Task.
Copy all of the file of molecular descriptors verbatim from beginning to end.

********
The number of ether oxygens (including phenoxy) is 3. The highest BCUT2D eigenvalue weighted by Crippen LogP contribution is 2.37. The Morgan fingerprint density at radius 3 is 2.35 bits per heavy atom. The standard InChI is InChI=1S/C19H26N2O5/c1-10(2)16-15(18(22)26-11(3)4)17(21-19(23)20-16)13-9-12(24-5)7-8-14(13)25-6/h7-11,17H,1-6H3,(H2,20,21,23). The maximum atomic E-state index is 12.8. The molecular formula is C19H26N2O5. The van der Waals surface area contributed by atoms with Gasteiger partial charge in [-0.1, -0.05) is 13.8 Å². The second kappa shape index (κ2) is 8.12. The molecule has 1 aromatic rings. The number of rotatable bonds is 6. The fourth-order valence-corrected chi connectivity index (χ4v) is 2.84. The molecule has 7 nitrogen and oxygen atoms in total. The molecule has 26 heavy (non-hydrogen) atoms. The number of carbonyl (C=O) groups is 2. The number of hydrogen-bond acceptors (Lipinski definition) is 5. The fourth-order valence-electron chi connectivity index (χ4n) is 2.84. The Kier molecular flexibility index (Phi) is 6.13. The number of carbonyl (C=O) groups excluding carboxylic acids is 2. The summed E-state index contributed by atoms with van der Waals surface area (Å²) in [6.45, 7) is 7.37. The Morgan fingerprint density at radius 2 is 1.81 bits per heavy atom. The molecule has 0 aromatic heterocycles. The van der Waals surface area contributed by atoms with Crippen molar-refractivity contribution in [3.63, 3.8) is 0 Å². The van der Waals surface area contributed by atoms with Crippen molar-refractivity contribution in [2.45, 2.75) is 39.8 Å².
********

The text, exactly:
The number of ether oxygens (including phenoxy) is 3. The highest BCUT2D eigenvalue weighted by Crippen LogP contribution is 2.37. The Morgan fingerprint density at radius 3 is 2.35 bits per heavy atom. The standard InChI is InChI=1S/C19H26N2O5/c1-10(2)16-15(18(22)26-11(3)4)17(21-19(23)20-16)13-9-12(24-5)7-8-14(13)25-6/h7-11,17H,1-6H3,(H2,20,21,23). The maximum atomic E-state index is 12.8. The molecular formula is C19H26N2O5. The van der Waals surface area contributed by atoms with Gasteiger partial charge in [-0.1, -0.05) is 13.8 Å². The second kappa shape index (κ2) is 8.12. The molecule has 1 aromatic rings. The number of rotatable bonds is 6. The fourth-order valence-corrected chi connectivity index (χ4v) is 2.84. The molecule has 7 nitrogen and oxygen atoms in total. The molecule has 26 heavy (non-hydrogen) atoms. The number of carbonyl (C=O) groups is 2. The number of hydrogen-bond acceptors (Lipinski definition) is 5. The fourth-order valence-electron chi connectivity index (χ4n) is 2.84. The Kier molecular flexibility index (Phi) is 6.13. The number of carbonyl (C=O) groups excluding carboxylic acids is 2. The summed E-state index contributed by atoms with van der Waals surface area (Å²) in [6.45, 7) is 7.37. The Morgan fingerprint density at radius 2 is 1.81 bits per heavy atom. The molecule has 0 aromatic heterocycles. The van der Waals surface area contributed by atoms with Crippen molar-refractivity contribution in [3.63, 3.8) is 0 Å². The van der Waals surface area contributed by atoms with Crippen molar-refractivity contribution in [2.45, 2.75) is 39.8 Å².